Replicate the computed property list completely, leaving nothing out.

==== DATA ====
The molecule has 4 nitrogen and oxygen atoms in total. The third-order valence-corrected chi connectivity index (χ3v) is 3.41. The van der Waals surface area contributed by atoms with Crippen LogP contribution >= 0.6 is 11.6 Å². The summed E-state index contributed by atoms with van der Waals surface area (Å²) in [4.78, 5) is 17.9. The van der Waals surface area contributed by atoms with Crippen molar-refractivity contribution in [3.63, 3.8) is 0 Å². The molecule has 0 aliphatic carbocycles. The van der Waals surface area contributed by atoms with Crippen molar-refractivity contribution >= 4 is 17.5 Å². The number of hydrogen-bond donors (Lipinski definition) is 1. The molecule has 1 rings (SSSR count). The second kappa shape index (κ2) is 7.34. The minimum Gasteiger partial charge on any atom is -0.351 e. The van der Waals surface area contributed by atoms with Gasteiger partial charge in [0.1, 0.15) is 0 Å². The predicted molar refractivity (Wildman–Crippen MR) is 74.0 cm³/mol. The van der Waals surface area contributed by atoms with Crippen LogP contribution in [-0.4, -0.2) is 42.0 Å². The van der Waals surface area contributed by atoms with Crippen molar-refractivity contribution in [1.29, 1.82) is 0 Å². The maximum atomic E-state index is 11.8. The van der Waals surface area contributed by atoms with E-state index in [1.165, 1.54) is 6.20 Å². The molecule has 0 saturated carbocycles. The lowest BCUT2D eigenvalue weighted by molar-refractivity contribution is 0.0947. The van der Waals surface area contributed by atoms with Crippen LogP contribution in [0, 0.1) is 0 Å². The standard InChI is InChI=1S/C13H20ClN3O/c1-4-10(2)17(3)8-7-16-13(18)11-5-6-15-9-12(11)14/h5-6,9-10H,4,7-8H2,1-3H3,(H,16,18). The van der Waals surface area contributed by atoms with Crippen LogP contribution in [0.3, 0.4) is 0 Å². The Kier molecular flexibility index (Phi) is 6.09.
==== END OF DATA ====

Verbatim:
The molecule has 4 nitrogen and oxygen atoms in total. The third-order valence-corrected chi connectivity index (χ3v) is 3.41. The van der Waals surface area contributed by atoms with Crippen LogP contribution >= 0.6 is 11.6 Å². The summed E-state index contributed by atoms with van der Waals surface area (Å²) in [4.78, 5) is 17.9. The van der Waals surface area contributed by atoms with Crippen molar-refractivity contribution in [3.63, 3.8) is 0 Å². The molecule has 0 aliphatic carbocycles. The van der Waals surface area contributed by atoms with Crippen molar-refractivity contribution >= 4 is 17.5 Å². The number of hydrogen-bond donors (Lipinski definition) is 1. The molecule has 1 rings (SSSR count). The second kappa shape index (κ2) is 7.34. The minimum Gasteiger partial charge on any atom is -0.351 e. The van der Waals surface area contributed by atoms with Gasteiger partial charge in [0.1, 0.15) is 0 Å². The predicted molar refractivity (Wildman–Crippen MR) is 74.0 cm³/mol. The van der Waals surface area contributed by atoms with Crippen LogP contribution in [-0.4, -0.2) is 42.0 Å². The van der Waals surface area contributed by atoms with Crippen molar-refractivity contribution in [1.29, 1.82) is 0 Å². The maximum atomic E-state index is 11.8. The van der Waals surface area contributed by atoms with E-state index in [1.165, 1.54) is 6.20 Å². The molecule has 0 saturated carbocycles. The lowest BCUT2D eigenvalue weighted by molar-refractivity contribution is 0.0947. The van der Waals surface area contributed by atoms with Crippen LogP contribution in [0, 0.1) is 0 Å². The standard InChI is InChI=1S/C13H20ClN3O/c1-4-10(2)17(3)8-7-16-13(18)11-5-6-15-9-12(11)14/h5-6,9-10H,4,7-8H2,1-3H3,(H,16,18). The van der Waals surface area contributed by atoms with Crippen LogP contribution in [0.3, 0.4) is 0 Å². The Kier molecular flexibility index (Phi) is 6.09.